Portrait

Where to Shoot?

In a lot of ways, this is sort of an obvious or dumb question. At the end of the day, shoot wherever you can. That said, there are some places that are better than others. And, if you’ve been paying attention lighting is everything. Even when everything else is great if the lighting is off, so will your images.

In New York City we are blessed with endless places to take photos. There are so many interesting backdrops. More importantly from my perspective is how the light plays between the buildings. If you look around you’ll notice that the light is bouncing between the high rises. What gets down to the street level is usually very diffuse and soft, perfect for portraits and such. That and there are all sorts of interesting passerbys that you can integrate into your shot.

The downsides of shooting outside are temperature and weather. I’ve found that when it comes to temperature I’m a bit of a goldilocks. I don’t like shooting when it’s cold outside. My hands get cold holding the camera and my model is also feeling the cold. Once it starts to get hot I melt. I’m not exactly sure at what temperature I start to melt, but it’s lower than I would have thought. If lots of walking or gear are involved the melting happens even faster.

The other fact is weather. If it’s overcast there is a risk that your images are going to be flat. Basically the clouds are acting as one massive modifier. So you do get super soft light. But it’s so soft that there are no shadows. Remember what I said about shadows making the image.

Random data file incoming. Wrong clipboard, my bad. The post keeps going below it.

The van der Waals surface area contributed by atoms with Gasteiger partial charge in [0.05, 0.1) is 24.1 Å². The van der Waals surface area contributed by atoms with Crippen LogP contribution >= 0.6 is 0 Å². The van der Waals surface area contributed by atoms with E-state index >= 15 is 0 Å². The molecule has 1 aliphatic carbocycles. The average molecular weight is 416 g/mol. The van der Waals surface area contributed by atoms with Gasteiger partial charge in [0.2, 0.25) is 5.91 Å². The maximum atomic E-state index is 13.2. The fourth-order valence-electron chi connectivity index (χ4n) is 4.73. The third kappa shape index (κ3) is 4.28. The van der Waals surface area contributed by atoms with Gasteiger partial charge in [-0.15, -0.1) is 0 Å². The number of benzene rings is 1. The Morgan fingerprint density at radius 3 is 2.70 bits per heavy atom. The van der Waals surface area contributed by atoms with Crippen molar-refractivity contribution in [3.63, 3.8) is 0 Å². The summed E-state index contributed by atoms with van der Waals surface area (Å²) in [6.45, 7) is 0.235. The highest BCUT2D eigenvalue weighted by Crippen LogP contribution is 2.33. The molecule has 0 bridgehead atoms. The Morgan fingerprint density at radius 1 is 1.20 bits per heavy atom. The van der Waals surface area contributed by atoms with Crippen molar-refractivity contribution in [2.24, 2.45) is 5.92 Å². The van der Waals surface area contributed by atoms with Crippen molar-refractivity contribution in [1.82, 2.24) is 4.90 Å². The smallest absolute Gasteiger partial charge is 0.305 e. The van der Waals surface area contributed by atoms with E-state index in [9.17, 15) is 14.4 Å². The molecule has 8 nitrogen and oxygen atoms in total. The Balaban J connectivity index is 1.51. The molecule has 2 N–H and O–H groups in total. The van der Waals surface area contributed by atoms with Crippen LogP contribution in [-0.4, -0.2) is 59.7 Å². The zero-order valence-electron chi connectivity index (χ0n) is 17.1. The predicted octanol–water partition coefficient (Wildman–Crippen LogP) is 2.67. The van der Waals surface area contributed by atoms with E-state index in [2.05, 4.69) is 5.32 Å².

On the other side is bright mid-day sun. Unless you’re going for a super high-contrast look, bright sun is to be avoided at all cost and in particular if you want a beautiful image of your subject. You can of course use scrims (large fabrics walls) that you can hold/mount to block the direct sun on you subject. The real pros often use scrims, whether it’s on the street or at the beach. The downside to scrims is that they are super bulky and you’re going to need assistants to hold them.

Studios are a great option in that you have control over your environment. It does mean that you are going to need to figure out how to get access to strobes and modifiers. Another option is a studio with awesome windows. This can be the best of both worlds. You can get amazing natural light and maintain control over your temperature.

Big downside to studios are the cost and the logistics. Typically you’re going to be renting for a set time frame which means you’re going to have to move quickly with whatever you’re doing. Outside time isn’t an issue, just the lighting and weather are.


Neil Bainton PhotoComment